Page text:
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Is your company equipped to succeed not only this year, but for the next 5-10 years?

Success in today’s rapidly changing corporate landscape depends more on your soft skills than your hard skills. Are your employees equipped with the mindset to continually show up and strive for more?

Or are they sleepwalking through their workday?

According to LinkedIn, 92% of talent professionals say that soft skills matter more than hard skills when they hire – and are increasingly important to the company’s success.

Grit. Growth mindset. Accountability. Leadership. These are the soft skills that transform careers and companies today and into the future.

Learn how to empower leaders in your organization to grow and equip them with the Winning Mindset that turn them into elite performers.

Release a fire within your team by booking Jake to teach them how they can cultivate a WINNING mindset in their work and life.

Jake will deliver an incredibly impactful keynote speech that is specifically designed to transform your team into Competitors who make bigger impacts.

By the end of work together, none of your team players will be comfortable just sitting on the bench. Enjoy consistently outperforming last year with:

  • Increased productivity – because competitors are focused & driven to reach their goals!
  • A winning team of seasoned warriors – because Jake will challenge them to elevate their game!
  • Proactive employees that are invested in the company – because you’ve invested in their individual growth!
  • Boosted company morale – because everyone needs a break from the desk to get motivated and re-energized! 

If you’re ready to transform your employees into powerful performersbook Jake now.

What Others Are Saying About Jake

“What an honor to have Jake Thompson present at our annual GMs retreat for P-Fit DFW. Our team enjoyed hearing his message on Accountability, Action, Passion, and Success – all relevant in any setting from washing dishes to running a Fortune 500 company! His message is relevant regardless of your history, your intent or your business!” – Colby Gregory, P-Fit Development

“Jake was just what the doctor ordered for our annual team meeting this year. His message was clear and energizing! Our team is still Competing Everyday thanks to Jake and his time with us. If you want your team to get the mindset needed to elevate their game, then I would highly recommend having Jake come talk to them. Money well spent!” – Travis Dillon, The Marketing Arm

In short, you have nothing to lose by booking Jake. And everything to win.

Click here to Book Jake

But don't do that.

Benches cleared Tuesday during a baseball game between the Kansas City Royals and Chicago White Sox after Royals pitcher Brad Keller hit White Sox batter Tim Anderson in the ribs in retaliation after Anderson hit a home run and flipped his bat celebrating.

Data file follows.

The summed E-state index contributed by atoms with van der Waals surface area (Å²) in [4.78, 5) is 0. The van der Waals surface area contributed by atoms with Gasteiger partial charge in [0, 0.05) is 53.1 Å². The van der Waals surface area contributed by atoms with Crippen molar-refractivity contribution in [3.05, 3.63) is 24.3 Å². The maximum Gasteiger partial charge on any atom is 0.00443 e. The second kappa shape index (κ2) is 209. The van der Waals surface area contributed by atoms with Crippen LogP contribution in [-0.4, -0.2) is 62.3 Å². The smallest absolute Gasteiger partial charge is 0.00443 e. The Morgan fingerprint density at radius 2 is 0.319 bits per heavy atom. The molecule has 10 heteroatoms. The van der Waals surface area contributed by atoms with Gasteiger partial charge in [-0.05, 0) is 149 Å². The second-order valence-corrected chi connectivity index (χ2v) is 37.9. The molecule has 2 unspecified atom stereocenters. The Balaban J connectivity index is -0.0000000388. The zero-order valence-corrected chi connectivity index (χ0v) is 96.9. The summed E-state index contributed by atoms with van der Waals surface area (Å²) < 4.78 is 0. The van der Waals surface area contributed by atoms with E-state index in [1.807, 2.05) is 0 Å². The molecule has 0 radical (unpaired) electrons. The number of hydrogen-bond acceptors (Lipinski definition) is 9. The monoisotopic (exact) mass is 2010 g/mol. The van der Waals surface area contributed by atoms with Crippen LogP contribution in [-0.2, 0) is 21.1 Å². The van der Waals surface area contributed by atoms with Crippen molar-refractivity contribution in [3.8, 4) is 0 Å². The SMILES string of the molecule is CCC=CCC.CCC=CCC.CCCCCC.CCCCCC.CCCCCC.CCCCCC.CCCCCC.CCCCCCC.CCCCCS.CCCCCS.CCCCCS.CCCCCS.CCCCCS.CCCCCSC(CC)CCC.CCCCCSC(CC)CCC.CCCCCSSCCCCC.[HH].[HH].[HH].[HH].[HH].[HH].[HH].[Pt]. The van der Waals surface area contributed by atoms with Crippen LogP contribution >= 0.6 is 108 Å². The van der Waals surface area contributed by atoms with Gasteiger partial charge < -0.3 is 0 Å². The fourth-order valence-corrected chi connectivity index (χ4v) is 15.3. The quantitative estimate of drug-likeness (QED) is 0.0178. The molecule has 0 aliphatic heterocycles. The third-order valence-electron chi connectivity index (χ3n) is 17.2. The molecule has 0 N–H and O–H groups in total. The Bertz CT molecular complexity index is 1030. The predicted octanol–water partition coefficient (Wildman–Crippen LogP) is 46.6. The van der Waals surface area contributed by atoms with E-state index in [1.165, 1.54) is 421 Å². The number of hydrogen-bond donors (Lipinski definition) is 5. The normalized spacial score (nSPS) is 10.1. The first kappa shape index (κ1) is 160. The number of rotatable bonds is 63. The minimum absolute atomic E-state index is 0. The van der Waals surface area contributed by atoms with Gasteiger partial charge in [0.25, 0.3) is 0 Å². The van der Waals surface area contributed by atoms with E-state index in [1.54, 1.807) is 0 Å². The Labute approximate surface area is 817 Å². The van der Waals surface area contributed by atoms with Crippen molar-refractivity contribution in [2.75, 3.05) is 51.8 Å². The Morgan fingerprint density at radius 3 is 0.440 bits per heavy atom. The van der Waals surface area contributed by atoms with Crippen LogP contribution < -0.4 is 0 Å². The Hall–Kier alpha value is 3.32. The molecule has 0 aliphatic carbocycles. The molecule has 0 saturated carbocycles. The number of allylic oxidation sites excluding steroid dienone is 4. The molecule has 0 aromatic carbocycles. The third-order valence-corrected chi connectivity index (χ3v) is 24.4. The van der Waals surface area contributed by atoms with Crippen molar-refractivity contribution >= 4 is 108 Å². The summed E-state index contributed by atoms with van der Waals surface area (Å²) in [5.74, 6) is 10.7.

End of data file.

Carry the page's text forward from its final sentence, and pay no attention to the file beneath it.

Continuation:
It's an unwritten rule in baseball that you don't overly celebrate a home run. There's apparently a book of these rules that when violated, give the other team "the right" to hit you with a ball (or fist).

This will tick off a number of baseball fans but my belief is that if you don't like someone celebrating a home run, stop throwing them pitches they can hit over the fence.

It's a giant temper tantrum.

Like most of us reading this, I threw my fair share of tantrums as a toddler. Take my toy away? You're going to hear me scream. My tantrums continued as I got older, only instead of screaming for a toy, I might intentionally not invite you to a party or talk to you for a few days.

Immature, I know. But who here hasn't done that at least once during their high school or college career?

My tantrums never solved the problem. If anything, it only made the situation continue or made it worse.

You don't see a quarterback taking a cheap shot at the defensive back who intercepted his bad pass and proceeded to high step down the sideline into the endzone for a touchdown did you?

You don't see a basketball player throwing blows at another player who "broke her ankles" (i.e.: crossed the basketball over to where the defender falls down).

Unwritten baseball rule or not, the beaning of a player for that equates to tantrum being thrown by the pitcher or team that was just "shown up." If you don't like it, then pitch better so it doesn't happen next time.

If you don't like something, do something better about it.

Life doesn't improve for us through tantrums.

I hear countless friends complain about the relationship they're in. It's bad, or maybe it's beyond bad to toxic levels. It's going nowhere. YET THEY STAY IN IT, continuing to complain about the other person and everything they do.

FACT: if you aren't choosing to change it or get out of it, you're choosing to accept it.

Complaining doesn't change a situation, action does.

You may not like how your boss treats you or the culture of your office, but what are you doing to change it? Most of us if we're honest, admit we only complain and try to blow off the steam about our situation at happy hour.

Successful people invest that same time to improve:

Complaining about our work problems don't change them. Our actions do.